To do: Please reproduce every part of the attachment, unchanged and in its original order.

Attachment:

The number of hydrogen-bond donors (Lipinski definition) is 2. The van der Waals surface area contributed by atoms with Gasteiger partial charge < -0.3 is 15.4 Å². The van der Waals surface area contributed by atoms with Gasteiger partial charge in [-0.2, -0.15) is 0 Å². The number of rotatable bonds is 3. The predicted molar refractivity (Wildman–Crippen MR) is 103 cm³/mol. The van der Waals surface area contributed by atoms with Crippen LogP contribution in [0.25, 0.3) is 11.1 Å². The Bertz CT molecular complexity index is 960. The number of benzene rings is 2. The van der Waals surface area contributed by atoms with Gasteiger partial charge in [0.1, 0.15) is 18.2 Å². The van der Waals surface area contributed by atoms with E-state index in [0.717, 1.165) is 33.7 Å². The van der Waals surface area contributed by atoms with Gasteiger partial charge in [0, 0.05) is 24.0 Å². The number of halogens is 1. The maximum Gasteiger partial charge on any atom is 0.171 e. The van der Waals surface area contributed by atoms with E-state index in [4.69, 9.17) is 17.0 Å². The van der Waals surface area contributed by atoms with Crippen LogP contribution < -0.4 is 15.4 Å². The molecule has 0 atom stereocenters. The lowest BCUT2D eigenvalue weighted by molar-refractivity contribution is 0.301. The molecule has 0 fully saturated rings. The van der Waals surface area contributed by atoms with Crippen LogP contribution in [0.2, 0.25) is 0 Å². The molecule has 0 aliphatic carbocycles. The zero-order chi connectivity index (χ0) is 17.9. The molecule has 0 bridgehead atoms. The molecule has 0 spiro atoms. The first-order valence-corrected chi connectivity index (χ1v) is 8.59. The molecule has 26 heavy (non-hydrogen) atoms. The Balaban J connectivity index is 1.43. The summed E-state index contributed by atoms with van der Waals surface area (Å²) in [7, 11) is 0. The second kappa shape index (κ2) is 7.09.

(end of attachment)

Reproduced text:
The number of hydrogen-bond donors (Lipinski definition) is 2. The van der Waals surface area contributed by atoms with Gasteiger partial charge < -0.3 is 15.4 Å². The van der Waals surface area contributed by atoms with Gasteiger partial charge in [-0.2, -0.15) is 0 Å². The number of rotatable bonds is 3. The predicted molar refractivity (Wildman–Crippen MR) is 103 cm³/mol. The van der Waals surface area contributed by atoms with Crippen LogP contribution in [0.25, 0.3) is 11.1 Å². The Bertz CT molecular complexity index is 960. The number of benzene rings is 2. The van der Waals surface area contributed by atoms with Gasteiger partial charge in [0.1, 0.15) is 18.2 Å². The van der Waals surface area contributed by atoms with E-state index in [0.717, 1.165) is 33.7 Å². The van der Waals surface area contributed by atoms with Gasteiger partial charge in [0, 0.05) is 24.0 Å². The number of halogens is 1. The maximum Gasteiger partial charge on any atom is 0.171 e. The van der Waals surface area contributed by atoms with E-state index in [4.69, 9.17) is 17.0 Å². The van der Waals surface area contributed by atoms with Crippen LogP contribution < -0.4 is 15.4 Å². The molecule has 0 atom stereocenters. The lowest BCUT2D eigenvalue weighted by molar-refractivity contribution is 0.301. The molecule has 0 fully saturated rings. The van der Waals surface area contributed by atoms with Crippen LogP contribution in [0.2, 0.25) is 0 Å². The molecule has 0 aliphatic carbocycles. The zero-order chi connectivity index (χ0) is 17.9. The molecule has 0 bridgehead atoms. The molecule has 0 spiro atoms. The first-order valence-corrected chi connectivity index (χ1v) is 8.59. The molecule has 26 heavy (non-hydrogen) atoms. The Balaban J connectivity index is 1.43. The summed E-state index contributed by atoms with van der Waals surface area (Å²) in [7, 11) is 0. The second kappa shape index (κ2) is 7.09.